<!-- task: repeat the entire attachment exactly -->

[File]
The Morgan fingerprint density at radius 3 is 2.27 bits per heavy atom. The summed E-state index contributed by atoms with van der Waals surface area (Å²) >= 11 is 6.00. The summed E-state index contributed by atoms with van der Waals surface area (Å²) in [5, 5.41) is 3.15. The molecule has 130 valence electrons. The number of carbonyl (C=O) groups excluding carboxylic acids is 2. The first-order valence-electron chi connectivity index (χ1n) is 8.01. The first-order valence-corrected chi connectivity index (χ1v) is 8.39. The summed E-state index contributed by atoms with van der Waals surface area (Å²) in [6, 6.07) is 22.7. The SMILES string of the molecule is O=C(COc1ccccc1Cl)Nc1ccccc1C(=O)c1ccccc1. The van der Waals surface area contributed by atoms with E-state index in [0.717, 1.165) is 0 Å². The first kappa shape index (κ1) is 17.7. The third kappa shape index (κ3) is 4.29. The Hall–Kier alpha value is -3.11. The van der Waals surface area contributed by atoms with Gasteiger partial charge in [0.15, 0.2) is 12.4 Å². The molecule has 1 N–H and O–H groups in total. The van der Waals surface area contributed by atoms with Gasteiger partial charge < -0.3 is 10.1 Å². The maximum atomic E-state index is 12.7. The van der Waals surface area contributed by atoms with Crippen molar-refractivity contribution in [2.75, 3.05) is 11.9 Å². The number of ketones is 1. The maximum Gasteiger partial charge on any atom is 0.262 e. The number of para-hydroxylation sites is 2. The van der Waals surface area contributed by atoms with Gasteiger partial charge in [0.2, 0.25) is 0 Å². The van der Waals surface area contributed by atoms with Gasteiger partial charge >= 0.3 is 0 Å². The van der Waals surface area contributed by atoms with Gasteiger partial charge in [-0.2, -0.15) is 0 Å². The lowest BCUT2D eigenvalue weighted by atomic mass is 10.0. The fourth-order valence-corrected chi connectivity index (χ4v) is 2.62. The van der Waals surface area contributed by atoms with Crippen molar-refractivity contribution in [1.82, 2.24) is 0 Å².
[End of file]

The Morgan fingerprint density at radius 3 is 2.27 bits per heavy atom. The summed E-state index contributed by atoms with van der Waals surface area (Å²) >= 11 is 6.00. The summed E-state index contributed by atoms with van der Waals surface area (Å²) in [5, 5.41) is 3.15. The molecule has 130 valence electrons. The number of carbonyl (C=O) groups excluding carboxylic acids is 2. The first-order valence-electron chi connectivity index (χ1n) is 8.01. The first-order valence-corrected chi connectivity index (χ1v) is 8.39. The summed E-state index contributed by atoms with van der Waals surface area (Å²) in [6, 6.07) is 22.7. The SMILES string of the molecule is O=C(COc1ccccc1Cl)Nc1ccccc1C(=O)c1ccccc1. The van der Waals surface area contributed by atoms with E-state index in [0.717, 1.165) is 0 Å². The first kappa shape index (κ1) is 17.7. The third kappa shape index (κ3) is 4.29. The Hall–Kier alpha value is -3.11. The van der Waals surface area contributed by atoms with Gasteiger partial charge in [0.15, 0.2) is 12.4 Å². The molecule has 1 N–H and O–H groups in total. The van der Waals surface area contributed by atoms with Gasteiger partial charge < -0.3 is 10.1 Å². The maximum atomic E-state index is 12.7. The van der Waals surface area contributed by atoms with Crippen molar-refractivity contribution in [2.75, 3.05) is 11.9 Å². The number of ketones is 1. The maximum Gasteiger partial charge on any atom is 0.262 e. The number of para-hydroxylation sites is 2. The van der Waals surface area contributed by atoms with Gasteiger partial charge in [0.2, 0.25) is 0 Å². The van der Waals surface area contributed by atoms with Gasteiger partial charge >= 0.3 is 0 Å². The van der Waals surface area contributed by atoms with Gasteiger partial charge in [-0.2, -0.15) is 0 Å². The lowest BCUT2D eigenvalue weighted by atomic mass is 10.0. The fourth-order valence-corrected chi connectivity index (χ4v) is 2.62. The van der Waals surface area contributed by atoms with Crippen molar-refractivity contribution in [1.82, 2.24) is 0 Å².